I was also offered and tried a Hook Up Cable from a Dutch Camper which also gave the same 'problem' of 220V in the Chassis so there is nowt wrong with my EHU Cable.



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According to Winnie the Pooh .... “Planning is what you do before you do it so that when you do it you don't get mixed up".

Message posted by KarlFritz16/2/2019 at 1:31pm
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Quote: Originally posted by morepints on 15/2/2019
Live connected to earth at supply line?!!





I think you are correct and that is the answer to the 'problem' I encountered.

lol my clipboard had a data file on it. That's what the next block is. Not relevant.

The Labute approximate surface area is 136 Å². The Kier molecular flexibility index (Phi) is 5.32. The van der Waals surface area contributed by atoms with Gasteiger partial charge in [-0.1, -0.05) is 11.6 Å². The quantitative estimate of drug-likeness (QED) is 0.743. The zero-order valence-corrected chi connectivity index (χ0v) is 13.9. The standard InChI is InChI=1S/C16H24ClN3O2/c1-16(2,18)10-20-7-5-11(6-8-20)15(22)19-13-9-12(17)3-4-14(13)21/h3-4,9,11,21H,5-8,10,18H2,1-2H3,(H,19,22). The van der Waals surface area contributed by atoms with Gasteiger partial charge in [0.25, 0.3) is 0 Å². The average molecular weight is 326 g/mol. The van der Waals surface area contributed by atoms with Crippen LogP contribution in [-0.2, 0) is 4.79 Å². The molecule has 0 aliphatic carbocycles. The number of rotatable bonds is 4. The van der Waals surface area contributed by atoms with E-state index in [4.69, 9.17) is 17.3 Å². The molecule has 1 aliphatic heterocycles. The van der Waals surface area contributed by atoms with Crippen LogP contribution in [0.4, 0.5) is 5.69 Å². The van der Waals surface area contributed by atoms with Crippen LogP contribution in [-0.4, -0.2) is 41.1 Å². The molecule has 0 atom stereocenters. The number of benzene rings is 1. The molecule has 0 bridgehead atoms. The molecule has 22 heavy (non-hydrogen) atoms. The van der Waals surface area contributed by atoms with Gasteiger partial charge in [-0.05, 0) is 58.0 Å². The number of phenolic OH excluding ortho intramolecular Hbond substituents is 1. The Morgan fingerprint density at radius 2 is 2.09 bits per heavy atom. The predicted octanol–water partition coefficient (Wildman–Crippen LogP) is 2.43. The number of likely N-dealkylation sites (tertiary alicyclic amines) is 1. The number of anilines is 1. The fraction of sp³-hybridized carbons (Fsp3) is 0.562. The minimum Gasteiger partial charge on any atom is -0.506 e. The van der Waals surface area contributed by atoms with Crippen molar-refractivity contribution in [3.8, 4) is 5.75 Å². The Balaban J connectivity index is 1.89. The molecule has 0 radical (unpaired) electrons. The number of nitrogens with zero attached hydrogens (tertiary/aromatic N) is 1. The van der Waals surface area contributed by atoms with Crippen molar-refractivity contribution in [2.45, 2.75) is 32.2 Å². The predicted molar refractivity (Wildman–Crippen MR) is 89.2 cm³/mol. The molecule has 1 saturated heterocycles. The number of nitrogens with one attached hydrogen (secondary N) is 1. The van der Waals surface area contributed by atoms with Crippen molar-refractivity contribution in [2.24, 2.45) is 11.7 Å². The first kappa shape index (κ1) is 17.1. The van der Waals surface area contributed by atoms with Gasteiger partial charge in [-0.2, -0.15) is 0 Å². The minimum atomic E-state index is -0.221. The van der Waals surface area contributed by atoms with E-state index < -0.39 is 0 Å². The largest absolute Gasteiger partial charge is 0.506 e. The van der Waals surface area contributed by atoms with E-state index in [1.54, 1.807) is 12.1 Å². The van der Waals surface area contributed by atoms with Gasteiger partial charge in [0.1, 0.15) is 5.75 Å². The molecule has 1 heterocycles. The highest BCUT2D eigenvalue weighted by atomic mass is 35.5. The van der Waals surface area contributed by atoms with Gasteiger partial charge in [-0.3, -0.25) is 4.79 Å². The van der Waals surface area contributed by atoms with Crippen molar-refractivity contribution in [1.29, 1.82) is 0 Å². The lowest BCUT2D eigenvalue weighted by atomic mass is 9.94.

End of Story................

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According to Winnie the Pooh .... “Planning is what you do before you do it so that when you do it you don't get mixed up".

Message posted by KarlFritz16/2/2019 at 1:35pm
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Quote: Originally posted by navver on 15/2/2019
1. Possible live neutral cross at site post and neutral earth cross in EHU lead would effectively connect live to caravan chassis.

2. EHU lead earth conductor broken or pulled out of terminal.

For both the above, if the van has rubber tyres and plastic pads under steadies etc in dry conditions, there may not be enough live to earth current flowing to trip site RCD.

Very worrying though and it does need urgent checking as others may also be affected.

Did you have bare feet at the sites where you had no problem. It's surprising just how well rubber soled shoes prevent electric shocks.




1.Nowt wrong with EHU Lead as two different leads used with same result.
2.All checked out good solid and no problem.